4 Common Causes of Miscarriage

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A miscarriage, also called a spontaneous abortion, is the spontaneous ending of a pregnancy. About 1/3 to 1/2 of all pregnancies end in miscarriage before a woman misses a menstrual period or even knows she is pregnant. About 10 to 20% of women who know they are pregnant will miscarry.

A miscarriage is most likely to occur within the first 3 months of pregnancy, before 20 weeks’ gestation. Only 1% of miscarriages occur after 20 weeks’ gestation. These are termed late miscarriages.

What are the symptoms of a miscarriage?

Symptoms of a miscarriage include:

.Bleeding that progresses from light to heavy.


.Abdominal pain.

.Low back ache that may range from mild to severe.

If you are experiencing the symptoms listed above, contact your healthcare provider right away. He or she will tell you to come in to the office or go to the emergency room.

1: Abnormal Chromosomes

More than half of miscarriages in the first 13 weeks of pregnancy occur because of a problem with the baby's chromosomes. Chromosomes contain the genes that determine your baby's unique traits, such as hair and eye color. A baby can't grow normally with the wrong number of chromosomes or with damaged ones.

2: Medical Conditions

A miscarriage during weeks 13 through 24, the second trimester, often results from a problem with the mother. These are some health problems that increase a woman's risk for miscarriage.

An infection such as cytomegalovirus or German measles

Poorly controlled chronic diseases such as diabetes or high blood pressure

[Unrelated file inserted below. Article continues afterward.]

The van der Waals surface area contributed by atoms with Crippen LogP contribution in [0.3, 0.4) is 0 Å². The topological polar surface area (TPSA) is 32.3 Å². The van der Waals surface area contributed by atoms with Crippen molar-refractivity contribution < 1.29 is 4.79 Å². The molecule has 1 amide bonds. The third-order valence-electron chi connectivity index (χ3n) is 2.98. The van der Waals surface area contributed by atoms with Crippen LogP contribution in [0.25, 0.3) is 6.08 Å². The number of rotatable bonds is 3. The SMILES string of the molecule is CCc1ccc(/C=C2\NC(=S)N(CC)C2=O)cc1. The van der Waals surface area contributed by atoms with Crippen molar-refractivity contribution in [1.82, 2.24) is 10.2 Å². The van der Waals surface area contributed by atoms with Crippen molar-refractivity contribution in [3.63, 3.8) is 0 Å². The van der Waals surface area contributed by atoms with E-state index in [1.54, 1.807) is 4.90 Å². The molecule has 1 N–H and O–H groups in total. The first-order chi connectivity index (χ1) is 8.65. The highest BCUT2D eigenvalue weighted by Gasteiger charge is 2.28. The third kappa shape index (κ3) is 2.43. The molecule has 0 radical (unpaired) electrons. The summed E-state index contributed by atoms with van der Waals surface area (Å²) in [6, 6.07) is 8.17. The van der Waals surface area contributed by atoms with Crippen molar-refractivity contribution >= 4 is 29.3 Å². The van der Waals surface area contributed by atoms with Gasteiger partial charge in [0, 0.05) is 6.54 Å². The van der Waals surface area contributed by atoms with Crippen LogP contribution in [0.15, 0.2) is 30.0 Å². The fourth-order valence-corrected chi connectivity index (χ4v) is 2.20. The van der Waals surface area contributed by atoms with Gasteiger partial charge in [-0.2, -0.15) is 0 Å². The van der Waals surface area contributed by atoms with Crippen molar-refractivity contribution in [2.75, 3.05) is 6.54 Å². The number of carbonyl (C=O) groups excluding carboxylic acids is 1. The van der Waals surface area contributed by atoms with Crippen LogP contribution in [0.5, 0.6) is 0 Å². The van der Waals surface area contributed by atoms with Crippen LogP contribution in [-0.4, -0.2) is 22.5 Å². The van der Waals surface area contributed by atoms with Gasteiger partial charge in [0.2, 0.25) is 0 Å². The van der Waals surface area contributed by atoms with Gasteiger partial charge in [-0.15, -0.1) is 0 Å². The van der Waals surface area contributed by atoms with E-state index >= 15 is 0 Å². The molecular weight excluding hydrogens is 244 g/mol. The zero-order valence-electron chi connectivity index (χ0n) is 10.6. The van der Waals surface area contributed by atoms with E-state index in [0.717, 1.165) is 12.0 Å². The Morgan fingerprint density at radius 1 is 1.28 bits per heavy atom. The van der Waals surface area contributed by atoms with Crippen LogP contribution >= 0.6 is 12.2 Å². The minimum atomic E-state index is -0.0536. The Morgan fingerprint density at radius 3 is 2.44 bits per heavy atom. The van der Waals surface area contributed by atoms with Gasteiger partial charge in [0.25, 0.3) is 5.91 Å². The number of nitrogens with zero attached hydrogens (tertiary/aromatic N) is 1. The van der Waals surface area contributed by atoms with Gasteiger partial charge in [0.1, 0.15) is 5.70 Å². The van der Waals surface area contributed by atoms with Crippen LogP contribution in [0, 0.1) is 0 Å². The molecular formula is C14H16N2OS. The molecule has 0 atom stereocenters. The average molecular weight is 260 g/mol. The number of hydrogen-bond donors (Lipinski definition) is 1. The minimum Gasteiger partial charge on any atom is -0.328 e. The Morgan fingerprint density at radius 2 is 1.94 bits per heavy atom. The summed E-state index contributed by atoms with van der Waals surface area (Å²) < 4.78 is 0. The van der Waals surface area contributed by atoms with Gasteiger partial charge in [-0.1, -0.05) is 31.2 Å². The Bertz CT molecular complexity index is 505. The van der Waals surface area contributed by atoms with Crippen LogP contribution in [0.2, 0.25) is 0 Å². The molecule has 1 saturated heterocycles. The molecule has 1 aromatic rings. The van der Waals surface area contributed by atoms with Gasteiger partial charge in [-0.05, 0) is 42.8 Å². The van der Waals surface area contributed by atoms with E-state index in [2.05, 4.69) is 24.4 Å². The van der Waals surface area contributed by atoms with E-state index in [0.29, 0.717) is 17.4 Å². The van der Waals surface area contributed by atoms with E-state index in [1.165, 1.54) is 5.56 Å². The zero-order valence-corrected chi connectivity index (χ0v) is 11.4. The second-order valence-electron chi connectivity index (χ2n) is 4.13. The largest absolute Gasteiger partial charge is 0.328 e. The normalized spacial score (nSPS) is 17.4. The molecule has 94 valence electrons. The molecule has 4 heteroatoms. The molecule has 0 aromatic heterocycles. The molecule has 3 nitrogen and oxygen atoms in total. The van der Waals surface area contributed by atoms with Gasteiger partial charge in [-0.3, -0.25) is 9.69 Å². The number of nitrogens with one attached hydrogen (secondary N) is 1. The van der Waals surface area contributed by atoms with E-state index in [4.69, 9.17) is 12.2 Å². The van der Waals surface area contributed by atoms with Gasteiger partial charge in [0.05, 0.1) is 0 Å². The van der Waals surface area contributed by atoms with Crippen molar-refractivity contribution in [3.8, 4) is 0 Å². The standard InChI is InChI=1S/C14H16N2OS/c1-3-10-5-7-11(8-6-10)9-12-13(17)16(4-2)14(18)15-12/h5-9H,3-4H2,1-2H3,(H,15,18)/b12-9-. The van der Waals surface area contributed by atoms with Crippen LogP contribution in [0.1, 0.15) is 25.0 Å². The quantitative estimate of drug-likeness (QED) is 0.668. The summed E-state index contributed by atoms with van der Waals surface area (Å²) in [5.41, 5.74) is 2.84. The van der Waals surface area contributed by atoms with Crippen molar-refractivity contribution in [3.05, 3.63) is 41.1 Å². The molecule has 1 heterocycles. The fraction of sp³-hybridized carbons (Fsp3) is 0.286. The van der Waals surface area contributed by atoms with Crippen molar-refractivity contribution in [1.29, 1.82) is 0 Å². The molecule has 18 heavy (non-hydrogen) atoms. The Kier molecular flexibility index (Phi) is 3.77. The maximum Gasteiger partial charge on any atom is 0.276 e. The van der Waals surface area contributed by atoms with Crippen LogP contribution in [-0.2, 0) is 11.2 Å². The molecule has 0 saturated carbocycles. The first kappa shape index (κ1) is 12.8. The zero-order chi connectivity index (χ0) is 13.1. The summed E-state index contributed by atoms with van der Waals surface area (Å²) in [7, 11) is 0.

Thyroid disease, lupus, and other autoimmune disorders

Problems with your uterus or cervix, such as: fibroids; an abnormally shaped uterus; or a cervix that opens and widens too early, called incompetent cervix.

3: Lifestyle

Your habits as the mom-to-be can increase the risk of miscarriage. Here are some habits that are dangerous for a developing baby:

Smoking. Some studies show an increased risk of miscarriage even if only the father smokes.

.Heavy drinking

.Using illegal drugs

4: Environmental Hazards

In addition to secondhand smoke, certain substances in your environment at home or at work may also put your pregnancy at risk for miscarriage. These include:

Lead in old water pipes

Mercury released from broken thermometers or fluorescent light bulbs

Solvents such as paint thinners, degreasers, and stain and varnish removers

Pesticides for killing insects or rodents

Arsenic found near waste sites or in some well water.

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